Child Protection Week 2019: Children’s rights

Child Protection Week 2019: Children’s rights

Child Protection Week runs from 2 to 9 June 2019. Government is calling for all citizens to ensure safety, care, and protection of children.

Children's rights
Children's rights/ iStock

Children’s rights are often neglected and violated in South Africa. Despite the constitution stating that everyone has a right to life, in 2018, 985 South African children were murdered. 

In 2018, during a parliament session, Zakhele Mbhele, DA's Member of Parliament, said in the last three financial years, "at least 46 children are raped every day and at least two children are murdered every single day in South Africa. Only 21% of child rape cases and only one in three murder cases resulted in successful convictions”. 

Although every child has a right to be protected from abuse, child abuse statistics show that South African children are often prone to abuse. In the past three years, 99% of children in South Africa experienced or witnessed violence. This is according to a report by Minister of Police, Bheki Cele, in Parliament in 2018. 

Another 2017 study by the Children’s Institute of the University of Cape Town reports that one in three children will experience sexual or physical abuse before the age of eighteen.

Apart from abuse, poverty is also a concern.

The SA Child Gauge 2017 survey compiled by the University of Cape Town’s Children’s Institute found that 12% of children live below the international ultra-poverty line. 

All these reports and studies show that children’s lives need to be protected and their rights need to be upheld.

The theme for this year’s Child Protection Week is “Let Us Protect Children to Move South Africa Forward”.

Because children are the future of the country and their lives are important, it is crucial for all citizens to know and protect their rights.

Below are the rights of children according to Section 28 in the Constitution of South Africa:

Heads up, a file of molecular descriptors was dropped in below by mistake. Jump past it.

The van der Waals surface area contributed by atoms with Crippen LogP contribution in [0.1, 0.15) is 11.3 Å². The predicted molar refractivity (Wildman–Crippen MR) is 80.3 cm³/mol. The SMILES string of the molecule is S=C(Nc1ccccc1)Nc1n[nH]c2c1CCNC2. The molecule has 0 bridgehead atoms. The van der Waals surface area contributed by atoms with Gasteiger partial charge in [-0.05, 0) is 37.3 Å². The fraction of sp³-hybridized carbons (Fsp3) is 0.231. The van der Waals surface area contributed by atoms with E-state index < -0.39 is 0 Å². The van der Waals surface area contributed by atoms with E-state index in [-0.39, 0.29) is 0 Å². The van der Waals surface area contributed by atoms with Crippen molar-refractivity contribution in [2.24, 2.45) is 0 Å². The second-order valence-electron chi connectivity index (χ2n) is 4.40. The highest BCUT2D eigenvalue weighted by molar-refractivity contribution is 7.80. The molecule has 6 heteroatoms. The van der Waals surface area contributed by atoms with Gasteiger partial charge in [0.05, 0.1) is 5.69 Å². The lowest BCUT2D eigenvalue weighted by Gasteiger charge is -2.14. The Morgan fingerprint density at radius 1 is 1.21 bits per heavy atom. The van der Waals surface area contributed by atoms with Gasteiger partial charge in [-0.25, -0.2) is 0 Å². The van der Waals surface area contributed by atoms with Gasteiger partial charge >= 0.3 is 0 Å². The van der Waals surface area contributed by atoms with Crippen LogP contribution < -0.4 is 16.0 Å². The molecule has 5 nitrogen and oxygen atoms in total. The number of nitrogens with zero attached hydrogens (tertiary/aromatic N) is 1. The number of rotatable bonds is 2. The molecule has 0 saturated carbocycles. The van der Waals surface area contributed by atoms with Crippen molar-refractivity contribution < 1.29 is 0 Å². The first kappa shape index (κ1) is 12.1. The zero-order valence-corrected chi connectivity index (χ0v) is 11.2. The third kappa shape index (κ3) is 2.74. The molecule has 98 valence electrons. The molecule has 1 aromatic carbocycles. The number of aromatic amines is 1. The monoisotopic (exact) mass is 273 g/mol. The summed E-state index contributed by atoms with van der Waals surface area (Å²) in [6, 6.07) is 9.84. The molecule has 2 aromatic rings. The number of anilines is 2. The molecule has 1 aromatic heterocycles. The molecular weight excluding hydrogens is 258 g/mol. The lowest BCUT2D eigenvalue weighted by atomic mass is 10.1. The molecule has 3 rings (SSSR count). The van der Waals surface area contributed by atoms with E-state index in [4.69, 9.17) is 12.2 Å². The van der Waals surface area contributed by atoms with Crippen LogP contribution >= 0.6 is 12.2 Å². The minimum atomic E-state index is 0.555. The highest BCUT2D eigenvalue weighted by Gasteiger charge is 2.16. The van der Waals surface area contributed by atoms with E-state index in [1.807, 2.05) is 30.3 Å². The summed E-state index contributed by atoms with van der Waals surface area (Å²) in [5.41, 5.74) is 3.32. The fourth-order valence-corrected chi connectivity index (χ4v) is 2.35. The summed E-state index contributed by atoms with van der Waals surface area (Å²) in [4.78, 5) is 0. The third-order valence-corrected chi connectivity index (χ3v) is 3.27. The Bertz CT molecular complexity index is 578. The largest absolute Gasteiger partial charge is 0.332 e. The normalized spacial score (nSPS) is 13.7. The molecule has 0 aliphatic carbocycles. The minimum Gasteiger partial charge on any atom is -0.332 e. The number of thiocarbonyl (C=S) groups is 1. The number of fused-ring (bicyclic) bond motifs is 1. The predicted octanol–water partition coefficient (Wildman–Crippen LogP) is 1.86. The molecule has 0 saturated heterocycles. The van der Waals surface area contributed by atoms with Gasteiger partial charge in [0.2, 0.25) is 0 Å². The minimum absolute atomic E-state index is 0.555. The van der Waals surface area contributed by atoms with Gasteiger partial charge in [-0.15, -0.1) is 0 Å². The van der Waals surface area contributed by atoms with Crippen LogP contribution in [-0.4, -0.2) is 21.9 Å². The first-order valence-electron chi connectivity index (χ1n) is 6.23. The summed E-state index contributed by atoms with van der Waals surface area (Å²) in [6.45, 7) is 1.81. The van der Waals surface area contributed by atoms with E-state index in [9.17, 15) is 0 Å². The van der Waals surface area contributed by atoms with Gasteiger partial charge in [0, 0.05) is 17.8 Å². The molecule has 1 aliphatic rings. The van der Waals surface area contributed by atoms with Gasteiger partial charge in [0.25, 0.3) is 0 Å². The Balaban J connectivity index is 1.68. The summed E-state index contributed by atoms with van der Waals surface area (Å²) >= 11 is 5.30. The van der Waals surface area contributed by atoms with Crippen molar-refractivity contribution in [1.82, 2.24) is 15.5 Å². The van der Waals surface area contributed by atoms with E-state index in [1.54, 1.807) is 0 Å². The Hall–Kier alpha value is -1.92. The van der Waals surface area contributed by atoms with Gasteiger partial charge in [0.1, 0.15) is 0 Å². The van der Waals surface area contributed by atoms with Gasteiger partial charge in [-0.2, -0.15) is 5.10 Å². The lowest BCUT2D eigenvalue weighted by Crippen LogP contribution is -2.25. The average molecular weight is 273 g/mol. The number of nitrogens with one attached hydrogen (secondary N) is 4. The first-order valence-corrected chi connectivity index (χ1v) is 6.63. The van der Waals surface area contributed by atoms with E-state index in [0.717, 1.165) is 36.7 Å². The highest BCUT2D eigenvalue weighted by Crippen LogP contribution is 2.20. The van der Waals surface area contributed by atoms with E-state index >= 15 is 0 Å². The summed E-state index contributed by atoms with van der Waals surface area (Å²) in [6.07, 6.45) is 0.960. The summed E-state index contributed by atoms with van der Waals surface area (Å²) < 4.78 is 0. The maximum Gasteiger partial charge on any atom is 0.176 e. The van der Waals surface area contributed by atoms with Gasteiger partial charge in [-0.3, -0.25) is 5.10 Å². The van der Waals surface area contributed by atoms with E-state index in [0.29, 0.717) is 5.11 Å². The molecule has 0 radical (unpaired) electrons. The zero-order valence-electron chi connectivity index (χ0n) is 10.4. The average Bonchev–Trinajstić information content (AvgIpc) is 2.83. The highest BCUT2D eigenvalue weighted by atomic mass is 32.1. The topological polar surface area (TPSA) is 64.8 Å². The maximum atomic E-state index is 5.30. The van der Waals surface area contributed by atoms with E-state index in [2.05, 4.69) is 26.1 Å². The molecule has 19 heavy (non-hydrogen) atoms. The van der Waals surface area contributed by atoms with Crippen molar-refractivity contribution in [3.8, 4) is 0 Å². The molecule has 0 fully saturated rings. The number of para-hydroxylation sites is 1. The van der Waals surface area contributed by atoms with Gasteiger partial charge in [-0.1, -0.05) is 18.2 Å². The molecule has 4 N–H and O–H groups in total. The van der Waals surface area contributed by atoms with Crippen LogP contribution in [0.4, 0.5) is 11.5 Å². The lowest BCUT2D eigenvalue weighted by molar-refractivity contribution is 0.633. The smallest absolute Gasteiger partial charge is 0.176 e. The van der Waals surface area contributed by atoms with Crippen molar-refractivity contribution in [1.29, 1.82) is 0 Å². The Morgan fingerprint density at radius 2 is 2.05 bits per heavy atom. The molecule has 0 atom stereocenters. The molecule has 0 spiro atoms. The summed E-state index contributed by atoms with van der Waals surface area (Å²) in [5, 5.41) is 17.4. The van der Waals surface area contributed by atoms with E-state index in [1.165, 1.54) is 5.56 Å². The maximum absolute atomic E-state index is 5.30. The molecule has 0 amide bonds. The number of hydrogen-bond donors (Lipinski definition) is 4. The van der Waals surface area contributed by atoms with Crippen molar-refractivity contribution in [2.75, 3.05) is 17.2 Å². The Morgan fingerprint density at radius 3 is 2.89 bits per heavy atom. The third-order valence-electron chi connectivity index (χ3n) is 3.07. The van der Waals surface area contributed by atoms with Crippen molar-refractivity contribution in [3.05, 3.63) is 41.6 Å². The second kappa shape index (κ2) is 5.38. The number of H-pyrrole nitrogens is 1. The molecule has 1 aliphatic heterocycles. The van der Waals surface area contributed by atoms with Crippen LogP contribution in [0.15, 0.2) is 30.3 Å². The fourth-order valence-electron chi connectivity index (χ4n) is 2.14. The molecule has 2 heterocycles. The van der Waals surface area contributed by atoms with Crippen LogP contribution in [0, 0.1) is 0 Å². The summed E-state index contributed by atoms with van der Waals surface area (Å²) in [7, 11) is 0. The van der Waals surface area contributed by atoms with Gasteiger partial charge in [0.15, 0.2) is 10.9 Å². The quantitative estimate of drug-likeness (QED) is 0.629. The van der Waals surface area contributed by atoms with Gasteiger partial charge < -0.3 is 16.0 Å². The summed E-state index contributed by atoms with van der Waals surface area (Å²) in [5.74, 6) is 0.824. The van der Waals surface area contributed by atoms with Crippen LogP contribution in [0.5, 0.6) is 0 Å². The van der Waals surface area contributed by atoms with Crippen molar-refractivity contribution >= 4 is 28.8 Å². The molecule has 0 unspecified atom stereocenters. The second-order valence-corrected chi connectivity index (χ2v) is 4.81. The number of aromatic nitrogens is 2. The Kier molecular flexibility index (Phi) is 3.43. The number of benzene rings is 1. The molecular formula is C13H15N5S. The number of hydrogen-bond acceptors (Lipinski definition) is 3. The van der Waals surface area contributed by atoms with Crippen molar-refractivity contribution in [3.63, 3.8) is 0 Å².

Every child has the right -

a) to a name and a nationality from birth;

b) to family care or parental care, or to appropriate alternative care when removed from the family environment;

c) to basic nutrition, shelter, basic health care services and social services;

d) to be protected from maltreatment, neglect, abuse or degradation;

e) to be protected from exploitative labour practices;

f) not to be required or permitted to perform work or provide services that -

i) are inappropriate for a person of that child's age; or

ii) place at risk the child's well-being, education, physical or mental health or spiritual, moral or social development;

g) not to be detained except as a measure of last resort, in which case, in addition to the rights a child enjoys under sections 12 and 35, the child may be detained only for the shortest appropriate period of time, and has the right to be -

i) kept separately from detained persons over the age of 18 years; and

ii) treated in a manner, and kept in conditions, that take account of the child's age;

h) to have a legal practitioner assigned to the child by the state, and at state expense, in civil proceedings affecting the child, if substantial injustice would otherwise result; and

i) not to be used directly in armed conflict, and to be protected in times of armed conflict.

(2) A child’s best interests are of paramount importance in every matter concerning the child.

(3) In this section “child” means a person under the age of 18 years.

Image courtesy of iStock/ FotoCuisinette

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